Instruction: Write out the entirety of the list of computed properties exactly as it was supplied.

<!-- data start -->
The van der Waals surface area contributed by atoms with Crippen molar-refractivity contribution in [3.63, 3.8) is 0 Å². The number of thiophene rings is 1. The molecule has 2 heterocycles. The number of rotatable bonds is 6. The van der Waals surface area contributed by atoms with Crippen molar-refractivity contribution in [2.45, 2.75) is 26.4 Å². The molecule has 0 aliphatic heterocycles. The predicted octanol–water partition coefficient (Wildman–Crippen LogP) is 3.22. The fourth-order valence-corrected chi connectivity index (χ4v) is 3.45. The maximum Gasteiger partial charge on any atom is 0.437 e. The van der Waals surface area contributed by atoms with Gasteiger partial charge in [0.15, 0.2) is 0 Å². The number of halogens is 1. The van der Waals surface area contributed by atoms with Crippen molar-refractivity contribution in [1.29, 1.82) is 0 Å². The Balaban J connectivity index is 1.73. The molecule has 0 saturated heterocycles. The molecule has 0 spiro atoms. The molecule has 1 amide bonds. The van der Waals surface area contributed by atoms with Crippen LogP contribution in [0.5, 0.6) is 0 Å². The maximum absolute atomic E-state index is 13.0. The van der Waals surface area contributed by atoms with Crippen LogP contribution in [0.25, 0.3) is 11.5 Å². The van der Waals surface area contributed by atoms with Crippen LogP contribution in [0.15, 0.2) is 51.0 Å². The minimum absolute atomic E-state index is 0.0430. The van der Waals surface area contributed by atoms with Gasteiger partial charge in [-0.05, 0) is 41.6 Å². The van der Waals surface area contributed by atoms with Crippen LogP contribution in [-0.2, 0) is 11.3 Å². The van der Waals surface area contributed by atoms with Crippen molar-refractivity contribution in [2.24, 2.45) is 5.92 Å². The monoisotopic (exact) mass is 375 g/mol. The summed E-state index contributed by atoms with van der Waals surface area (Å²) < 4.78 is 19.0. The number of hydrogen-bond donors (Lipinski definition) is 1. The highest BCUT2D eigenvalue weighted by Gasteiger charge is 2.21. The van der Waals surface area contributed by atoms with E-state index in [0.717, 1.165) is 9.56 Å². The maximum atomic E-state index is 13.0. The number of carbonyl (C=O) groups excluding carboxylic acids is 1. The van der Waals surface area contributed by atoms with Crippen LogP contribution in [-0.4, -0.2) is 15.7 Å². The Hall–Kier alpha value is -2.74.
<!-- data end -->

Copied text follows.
The van der Waals surface area contributed by atoms with Crippen molar-refractivity contribution in [3.63, 3.8) is 0 Å². The number of thiophene rings is 1. The molecule has 2 heterocycles. The number of rotatable bonds is 6. The van der Waals surface area contributed by atoms with Crippen molar-refractivity contribution in [2.45, 2.75) is 26.4 Å². The molecule has 0 aliphatic heterocycles. The predicted octanol–water partition coefficient (Wildman–Crippen LogP) is 3.22. The fourth-order valence-corrected chi connectivity index (χ4v) is 3.45. The maximum Gasteiger partial charge on any atom is 0.437 e. The van der Waals surface area contributed by atoms with Gasteiger partial charge in [0.15, 0.2) is 0 Å². The number of halogens is 1. The van der Waals surface area contributed by atoms with Crippen molar-refractivity contribution in [1.29, 1.82) is 0 Å². The Balaban J connectivity index is 1.73. The molecule has 0 saturated heterocycles. The molecule has 0 spiro atoms. The molecule has 1 amide bonds. The van der Waals surface area contributed by atoms with Crippen LogP contribution in [0.5, 0.6) is 0 Å². The maximum absolute atomic E-state index is 13.0. The van der Waals surface area contributed by atoms with Crippen LogP contribution in [0.25, 0.3) is 11.5 Å². The van der Waals surface area contributed by atoms with Crippen LogP contribution in [0.15, 0.2) is 51.0 Å². The minimum absolute atomic E-state index is 0.0430. The van der Waals surface area contributed by atoms with Gasteiger partial charge in [-0.05, 0) is 41.6 Å². The van der Waals surface area contributed by atoms with Crippen LogP contribution in [-0.2, 0) is 11.3 Å². The van der Waals surface area contributed by atoms with Crippen molar-refractivity contribution in [2.24, 2.45) is 5.92 Å². The monoisotopic (exact) mass is 375 g/mol. The summed E-state index contributed by atoms with van der Waals surface area (Å²) < 4.78 is 19.0. The number of hydrogen-bond donors (Lipinski definition) is 1. The highest BCUT2D eigenvalue weighted by Gasteiger charge is 2.21. The van der Waals surface area contributed by atoms with E-state index in [0.717, 1.165) is 9.56 Å². The maximum atomic E-state index is 13.0. The number of carbonyl (C=O) groups excluding carboxylic acids is 1. The van der Waals surface area contributed by atoms with Crippen LogP contribution in [-0.4, -0.2) is 15.7 Å². The Hall–Kier alpha value is -2.74.